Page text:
The sharp decline in global equities and falling bond yields in the last two weeks are telling investors that an economic slowdown and possibly a recession are on the horizon.
Already weakened by the prolonged trade war between the US and China, the global economy has now been hit by the rippling effects of the Covid-19 outbreak that had spread to more than 90 countries, infected 100,257 people and claimed 3,408 lives as at March 6.
The toll on human lives aside, the impact of Covid-19 on economic activity is already evident in China’s Caixin/Markit services sector Purchasing Managers’ Index (PMI) falling to 26.5 in February — its lowest level since the 2008/09 global financial crisis — while the manufacturing PMI fell to 40.3 in February — a record low since the survey was launched in 2004.
Economists warn that what started out as a supply side disruption, given that China is the factory to the world, will eventually affect demand as well. This will arise when people refrain from their usual daily activities, which will affect consumption.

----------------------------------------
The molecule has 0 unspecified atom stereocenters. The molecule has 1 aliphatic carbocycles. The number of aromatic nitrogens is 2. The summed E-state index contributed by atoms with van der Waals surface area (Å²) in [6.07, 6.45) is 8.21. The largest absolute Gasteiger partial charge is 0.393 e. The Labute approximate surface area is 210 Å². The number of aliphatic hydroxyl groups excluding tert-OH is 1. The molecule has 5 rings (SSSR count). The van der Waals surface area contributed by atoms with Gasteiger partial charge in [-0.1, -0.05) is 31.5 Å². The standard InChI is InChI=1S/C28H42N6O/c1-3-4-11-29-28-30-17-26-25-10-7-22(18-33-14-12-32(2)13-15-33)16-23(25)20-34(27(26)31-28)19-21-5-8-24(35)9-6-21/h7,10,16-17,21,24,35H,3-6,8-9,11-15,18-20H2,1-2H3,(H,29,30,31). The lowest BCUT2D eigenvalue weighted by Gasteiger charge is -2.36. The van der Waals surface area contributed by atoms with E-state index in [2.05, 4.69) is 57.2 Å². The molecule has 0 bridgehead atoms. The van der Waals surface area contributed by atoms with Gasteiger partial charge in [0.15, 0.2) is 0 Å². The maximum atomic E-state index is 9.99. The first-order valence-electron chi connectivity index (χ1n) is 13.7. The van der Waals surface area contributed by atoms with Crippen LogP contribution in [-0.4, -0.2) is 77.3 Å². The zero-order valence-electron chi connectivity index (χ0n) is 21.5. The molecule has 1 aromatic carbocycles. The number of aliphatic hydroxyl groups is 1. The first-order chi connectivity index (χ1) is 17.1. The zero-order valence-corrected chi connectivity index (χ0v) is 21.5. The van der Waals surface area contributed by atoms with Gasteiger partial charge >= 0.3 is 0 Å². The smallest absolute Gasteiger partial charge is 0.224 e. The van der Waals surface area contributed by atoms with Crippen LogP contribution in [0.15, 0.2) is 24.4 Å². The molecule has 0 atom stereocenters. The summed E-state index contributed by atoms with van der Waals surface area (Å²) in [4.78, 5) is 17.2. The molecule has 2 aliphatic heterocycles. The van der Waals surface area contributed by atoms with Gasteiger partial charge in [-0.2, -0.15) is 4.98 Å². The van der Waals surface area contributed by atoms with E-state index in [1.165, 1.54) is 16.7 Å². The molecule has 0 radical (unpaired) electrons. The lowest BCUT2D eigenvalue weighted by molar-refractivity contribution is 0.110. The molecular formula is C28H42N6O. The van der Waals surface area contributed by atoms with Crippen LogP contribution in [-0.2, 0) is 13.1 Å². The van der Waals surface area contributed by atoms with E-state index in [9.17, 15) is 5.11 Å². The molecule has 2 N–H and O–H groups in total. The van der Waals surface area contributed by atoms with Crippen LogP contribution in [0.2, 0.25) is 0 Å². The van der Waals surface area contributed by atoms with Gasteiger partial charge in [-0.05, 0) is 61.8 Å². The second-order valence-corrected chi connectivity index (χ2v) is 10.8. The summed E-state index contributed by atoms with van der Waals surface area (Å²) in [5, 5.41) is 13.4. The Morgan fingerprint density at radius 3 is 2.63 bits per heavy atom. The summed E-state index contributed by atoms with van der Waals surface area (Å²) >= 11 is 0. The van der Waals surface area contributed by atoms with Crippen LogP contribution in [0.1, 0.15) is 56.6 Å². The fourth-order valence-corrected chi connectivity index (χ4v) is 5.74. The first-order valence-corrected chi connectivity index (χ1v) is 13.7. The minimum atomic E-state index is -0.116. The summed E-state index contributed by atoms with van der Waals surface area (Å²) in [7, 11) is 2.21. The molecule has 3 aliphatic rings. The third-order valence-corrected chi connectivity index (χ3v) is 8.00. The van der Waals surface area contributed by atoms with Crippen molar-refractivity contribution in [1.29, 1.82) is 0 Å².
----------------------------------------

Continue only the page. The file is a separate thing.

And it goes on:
What is also worrying are the phobias and irrational fears gripping communities, which will lead to a further stifling of consumer and business activities as development and investment plans are shelved or put on the back burner.
How long will the outbreak last and how soon will consumers and businesses bounce back? Will it be a U or L-shaped recovery?
Expectation of a V-shaped recovery — as was the case with the severe acute respiratory syndrome in 2003 — has already been thrown out the window. Last Friday, Citigroup strategists said the V-shaped recovery theory is now being challenged as investors see a “far more protracted recovery”.
Perhaps, the inversion in Treasury yield curves — seen as a reliable predictor of recessions — as recently as last month and 2019 could really be telling markets something.